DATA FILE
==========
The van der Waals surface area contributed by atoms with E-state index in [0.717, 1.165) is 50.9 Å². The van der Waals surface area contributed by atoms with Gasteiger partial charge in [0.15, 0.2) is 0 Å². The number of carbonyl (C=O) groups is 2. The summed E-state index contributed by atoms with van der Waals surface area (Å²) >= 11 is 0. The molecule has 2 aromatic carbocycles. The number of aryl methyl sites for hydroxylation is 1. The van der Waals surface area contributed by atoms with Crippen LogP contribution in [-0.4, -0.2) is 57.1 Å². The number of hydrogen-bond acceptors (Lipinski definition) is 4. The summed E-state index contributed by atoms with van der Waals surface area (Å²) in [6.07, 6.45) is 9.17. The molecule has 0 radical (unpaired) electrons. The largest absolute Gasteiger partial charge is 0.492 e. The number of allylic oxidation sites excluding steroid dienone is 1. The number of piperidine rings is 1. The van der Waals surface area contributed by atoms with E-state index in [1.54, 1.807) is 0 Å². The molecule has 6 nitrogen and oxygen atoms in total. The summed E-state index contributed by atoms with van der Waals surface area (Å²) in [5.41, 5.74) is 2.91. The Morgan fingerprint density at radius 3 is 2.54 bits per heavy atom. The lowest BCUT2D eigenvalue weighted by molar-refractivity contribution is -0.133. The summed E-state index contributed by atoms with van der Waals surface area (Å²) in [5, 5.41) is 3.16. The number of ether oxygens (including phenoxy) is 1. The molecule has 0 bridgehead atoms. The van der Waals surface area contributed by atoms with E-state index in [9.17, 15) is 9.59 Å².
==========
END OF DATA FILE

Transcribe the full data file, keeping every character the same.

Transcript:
The van der Waals surface area contributed by atoms with E-state index in [0.717, 1.165) is 50.9 Å². The van der Waals surface area contributed by atoms with Gasteiger partial charge in [0.15, 0.2) is 0 Å². The number of carbonyl (C=O) groups is 2. The summed E-state index contributed by atoms with van der Waals surface area (Å²) >= 11 is 0. The molecule has 2 aromatic carbocycles. The number of aryl methyl sites for hydroxylation is 1. The van der Waals surface area contributed by atoms with Crippen LogP contribution in [-0.4, -0.2) is 57.1 Å². The number of hydrogen-bond acceptors (Lipinski definition) is 4. The summed E-state index contributed by atoms with van der Waals surface area (Å²) in [6.07, 6.45) is 9.17. The molecule has 0 radical (unpaired) electrons. The largest absolute Gasteiger partial charge is 0.492 e. The number of allylic oxidation sites excluding steroid dienone is 1. The number of piperidine rings is 1. The van der Waals surface area contributed by atoms with E-state index in [1.54, 1.807) is 0 Å². The molecule has 6 nitrogen and oxygen atoms in total. The summed E-state index contributed by atoms with van der Waals surface area (Å²) in [5.41, 5.74) is 2.91. The Morgan fingerprint density at radius 3 is 2.54 bits per heavy atom. The lowest BCUT2D eigenvalue weighted by molar-refractivity contribution is -0.133. The summed E-state index contributed by atoms with van der Waals surface area (Å²) in [5, 5.41) is 3.16. The number of ether oxygens (including phenoxy) is 1. The molecule has 0 bridgehead atoms. The van der Waals surface area contributed by atoms with E-state index in [9.17, 15) is 9.59 Å².